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Vol. 20. Issue 4.
Pages 369-376 (October - December 2022)
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Vol. 20. Issue 4.
Pages 369-376 (October - December 2022)
Research Letters
Open Access
Identifying areas for multidimensional biodiversity conservation, with a case study in Oaxaca, Mexico
Cintia Natalia Martín-Regaladoa,c, Miguel Briones-Salasb,
Corresponding author

Corresponding authors.
, Claudia E. Morenoa,
Corresponding author

Corresponding authors.
, Gerardo Sánchez-Rojasa
a Centro de Investigaciones Biológicas, Instituto de Ciencias Básicas e Ingeniería, Universidad Autónoma del Estado de Hidalgo, Carretera Pachuca-Tulancingo km 4.5, Col. Carboneras, Mineral de la Reforma, 42184, Hidalgo, Mexico
b Centro Interdisciplinario de Investigación para el Desarrollo Integral Regional, Unidad Oaxaca, Instituto Politécnico Nacional, Hornos 1003, Col. Nochebuena, Santa Cruz Xoxocotlán, 71230, Oaxaca, Mexico
c Instituto Tecnológico del Valle de Oaxaca, Ex hacienda de Nazareno, Xoxocotlán, 71230, Oaxaca, Mexico

  • Taxonomic, functional, and phylogenetic diversity comprise multidimensional diversity.

  • Multidimensional diversity patterns can be mapped to detect conservation priorities.

  • Protected areas do not always include sites with high multidimensional biodiversity.

  • Indigenous communities have a fundamental role in the conservation of biodiversity.

  • Areas with high multidimensional diversity may have high or low ecological integrity.

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The greatest challenge that we currently face is generating integrative conservation strategies to guarantee the preservation not only of species richness, but also of ecological functions and evolutionary history. We propose to assess these different dimensions to identify areas of high multidimensional diversity (AMC), and exemplify this approach with cricetid mice, in a region of Mexico with high diversity that is considered a priority for global conservation. We elaborate models of the potential geographic distribution of 49 species of mice to predict their communities; we then used those predictions to calculate the number of rare species, and taxonomic, functional, and phylogenetic diversity. Subsequently, we identify AMC and evaluate their ecological integrity and the level to which they are protected by government and indigenous communities. We found a high spatial incongruity between the different dimensions of biodiversity, which indicates that in situ diversification processes and dispersal limitation drive spatial heterogeneous patterns of diversity. The AMC overlapped very little with the governmental (6.4%) and indigenous communities (15.2%) conservation areas, the Payments for Environmental Services initiative is the most overlaps. Half of the AMC had an intermediate ecological integrity. Protected areas systems protect few sites with high multidimensional biodiversity values, and half of the priority areas we identified requires restoration programs. The proposed methodology is an integral way to evaluate current protected areas systems and will be useful to guide effective and efficient conservation priorities involving evolutional and ecological dimensions of the biodiversity.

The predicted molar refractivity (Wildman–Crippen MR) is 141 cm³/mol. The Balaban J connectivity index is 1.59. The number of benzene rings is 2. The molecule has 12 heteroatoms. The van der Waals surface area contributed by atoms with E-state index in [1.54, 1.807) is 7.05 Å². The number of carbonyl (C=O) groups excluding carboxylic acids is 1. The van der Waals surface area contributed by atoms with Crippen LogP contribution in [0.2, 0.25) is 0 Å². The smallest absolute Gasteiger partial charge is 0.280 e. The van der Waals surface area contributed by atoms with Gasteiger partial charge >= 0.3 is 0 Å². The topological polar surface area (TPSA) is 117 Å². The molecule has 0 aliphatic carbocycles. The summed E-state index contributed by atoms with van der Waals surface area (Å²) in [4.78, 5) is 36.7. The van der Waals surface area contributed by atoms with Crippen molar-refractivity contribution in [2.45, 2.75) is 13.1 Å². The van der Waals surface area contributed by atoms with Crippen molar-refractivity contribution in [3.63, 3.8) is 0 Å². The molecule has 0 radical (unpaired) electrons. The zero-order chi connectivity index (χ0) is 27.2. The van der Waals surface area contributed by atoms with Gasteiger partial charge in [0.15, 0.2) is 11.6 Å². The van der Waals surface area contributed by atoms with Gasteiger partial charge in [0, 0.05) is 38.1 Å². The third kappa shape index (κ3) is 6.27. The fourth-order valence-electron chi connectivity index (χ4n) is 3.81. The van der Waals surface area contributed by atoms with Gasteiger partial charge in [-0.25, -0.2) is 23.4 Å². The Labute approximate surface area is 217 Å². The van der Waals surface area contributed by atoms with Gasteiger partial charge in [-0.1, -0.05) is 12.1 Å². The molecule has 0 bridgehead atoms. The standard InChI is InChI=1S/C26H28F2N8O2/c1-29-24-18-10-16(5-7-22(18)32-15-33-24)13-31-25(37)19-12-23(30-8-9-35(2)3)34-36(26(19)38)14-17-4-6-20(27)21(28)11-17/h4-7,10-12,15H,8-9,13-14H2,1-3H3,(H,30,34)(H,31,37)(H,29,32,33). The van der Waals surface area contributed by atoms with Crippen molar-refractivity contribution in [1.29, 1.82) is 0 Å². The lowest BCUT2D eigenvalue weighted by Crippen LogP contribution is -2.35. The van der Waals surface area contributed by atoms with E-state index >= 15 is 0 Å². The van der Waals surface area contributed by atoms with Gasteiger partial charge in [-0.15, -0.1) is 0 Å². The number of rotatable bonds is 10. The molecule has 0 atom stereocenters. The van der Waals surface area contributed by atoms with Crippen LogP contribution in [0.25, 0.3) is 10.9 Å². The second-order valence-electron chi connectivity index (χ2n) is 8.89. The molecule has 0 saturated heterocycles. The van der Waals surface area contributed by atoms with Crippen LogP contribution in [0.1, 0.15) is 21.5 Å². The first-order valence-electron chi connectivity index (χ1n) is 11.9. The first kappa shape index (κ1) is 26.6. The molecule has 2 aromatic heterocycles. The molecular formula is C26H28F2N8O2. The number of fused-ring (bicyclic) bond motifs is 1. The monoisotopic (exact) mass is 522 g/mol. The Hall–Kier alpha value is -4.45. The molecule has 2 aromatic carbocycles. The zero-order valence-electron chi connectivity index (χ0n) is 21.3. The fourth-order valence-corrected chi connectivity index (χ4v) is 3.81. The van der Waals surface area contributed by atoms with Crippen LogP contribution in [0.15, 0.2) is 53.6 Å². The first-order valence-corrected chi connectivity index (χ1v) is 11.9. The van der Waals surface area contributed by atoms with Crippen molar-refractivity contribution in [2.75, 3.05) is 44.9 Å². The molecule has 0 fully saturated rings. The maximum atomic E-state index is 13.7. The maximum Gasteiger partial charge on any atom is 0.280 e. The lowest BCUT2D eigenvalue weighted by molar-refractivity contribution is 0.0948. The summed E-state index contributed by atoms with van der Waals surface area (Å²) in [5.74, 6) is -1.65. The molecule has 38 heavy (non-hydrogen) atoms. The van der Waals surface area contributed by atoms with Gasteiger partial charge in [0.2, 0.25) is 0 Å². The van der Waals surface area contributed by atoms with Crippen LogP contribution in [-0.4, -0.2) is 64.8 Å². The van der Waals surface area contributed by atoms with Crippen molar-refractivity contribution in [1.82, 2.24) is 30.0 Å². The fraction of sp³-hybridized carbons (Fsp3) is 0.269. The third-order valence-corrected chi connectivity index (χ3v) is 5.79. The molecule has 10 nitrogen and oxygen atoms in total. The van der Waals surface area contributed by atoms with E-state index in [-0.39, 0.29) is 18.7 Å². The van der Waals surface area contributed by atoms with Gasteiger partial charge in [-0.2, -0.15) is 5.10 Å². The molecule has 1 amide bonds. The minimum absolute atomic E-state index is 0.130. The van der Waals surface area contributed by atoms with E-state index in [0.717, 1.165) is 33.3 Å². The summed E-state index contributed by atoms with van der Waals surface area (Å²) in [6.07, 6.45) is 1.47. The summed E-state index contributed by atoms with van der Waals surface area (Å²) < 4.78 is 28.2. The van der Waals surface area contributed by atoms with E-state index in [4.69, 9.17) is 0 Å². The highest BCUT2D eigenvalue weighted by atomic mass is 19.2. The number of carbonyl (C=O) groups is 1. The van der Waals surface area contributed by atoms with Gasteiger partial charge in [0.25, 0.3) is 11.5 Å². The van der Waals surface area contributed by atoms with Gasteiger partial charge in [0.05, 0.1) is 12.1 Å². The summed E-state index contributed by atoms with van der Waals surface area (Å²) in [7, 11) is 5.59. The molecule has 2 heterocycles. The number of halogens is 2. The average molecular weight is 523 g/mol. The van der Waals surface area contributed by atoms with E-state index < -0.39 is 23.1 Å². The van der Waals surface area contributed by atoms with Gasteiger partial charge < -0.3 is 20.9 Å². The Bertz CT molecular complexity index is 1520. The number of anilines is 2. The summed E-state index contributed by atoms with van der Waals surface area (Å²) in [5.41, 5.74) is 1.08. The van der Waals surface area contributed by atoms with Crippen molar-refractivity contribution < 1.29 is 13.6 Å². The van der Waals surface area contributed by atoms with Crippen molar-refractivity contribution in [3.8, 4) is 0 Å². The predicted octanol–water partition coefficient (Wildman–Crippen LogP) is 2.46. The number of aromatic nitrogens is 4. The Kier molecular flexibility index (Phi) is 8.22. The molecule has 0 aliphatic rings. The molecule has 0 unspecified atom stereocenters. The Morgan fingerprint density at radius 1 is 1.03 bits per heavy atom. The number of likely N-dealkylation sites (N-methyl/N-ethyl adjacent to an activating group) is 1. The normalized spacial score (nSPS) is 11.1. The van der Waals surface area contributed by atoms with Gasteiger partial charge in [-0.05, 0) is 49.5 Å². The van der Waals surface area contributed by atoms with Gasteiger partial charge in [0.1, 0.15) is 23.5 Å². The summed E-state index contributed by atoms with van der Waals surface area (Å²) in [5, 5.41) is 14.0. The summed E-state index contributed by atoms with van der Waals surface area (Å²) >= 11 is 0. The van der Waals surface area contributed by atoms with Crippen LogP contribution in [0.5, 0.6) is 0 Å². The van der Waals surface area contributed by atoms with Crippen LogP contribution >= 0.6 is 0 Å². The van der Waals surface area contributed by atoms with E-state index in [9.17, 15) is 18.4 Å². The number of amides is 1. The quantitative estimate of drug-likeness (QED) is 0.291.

Ecological integrity
Functional diversity
Government initiatives
Phylogenetic diversity
Social initiatives
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Conservation strategies focus on protecting taxonomic diversity (i.e., species richness), endemism, and species rarity, but ignore other dimensions of biodiversity (Devictor et al., 2010; Dreiss et al., 2015). Using taxonomic diversity directly or through substitutes (e.g., species richness) as the only way to assess conservation may omit areas with high biodiversity values based on other dimensions (Díaz and Cabido, 2001). Functional diversity considers the ecological roles of species and reflects their ecological, morphological and physiological strategies, which could have an effect on the functioning of ecosystems (Petchey and Gaston, 2006). Phylogenetic diversity reflects the evolutionary history of species capturing the uniqueness of lineages through time (Isaac et al., 2012) and can influence the susceptibility of species to extinction (Fritz and Purvis, 2010). Finally, the rarity is an important topic in conservation, and is evaluated using local population size, geographic range, and habitat specificity (Rabinowitz, 1981).

A comprehensive strategy for conserving biodiversity should consider more than just one dimension of biodiversity (Winter et al., 2013). However, this is challenging because different dimensions of biodiversity (e.g., taxonomic, functional, and phylogenetic diversity) do not always occupy the same geographic space—that is, areas with high taxonomic diversity do not present high levels of functional or phylogenetic, and vice versa—or the same time. This makes conservation management more complex (Mazel et al., 2014; Martín-Regalado et al., 2019). For this reason, it is essential to identify integrative approaches that consider multiple dimensions to effectively plan for biodiversity conservation, while a multidimensional approach would increase the probability of preserving different ecological and evolutionary properties of ecosystems (Devictor et al., 2010; Brum et al., 2017).

Biodiversity is inherently multidimensional; despite this, only a few recent studies have considered the potential benefits associated with measuring multiple dimensions of biodiversity (Strecker et al., 2011; Brum et al., 2017; Xu et al., 2019; Brumm et al., 2021). However, in these works, the areas with high diversity were not evaluated for their ecological quality, nor were the contributions of social conservation initiatives addressed.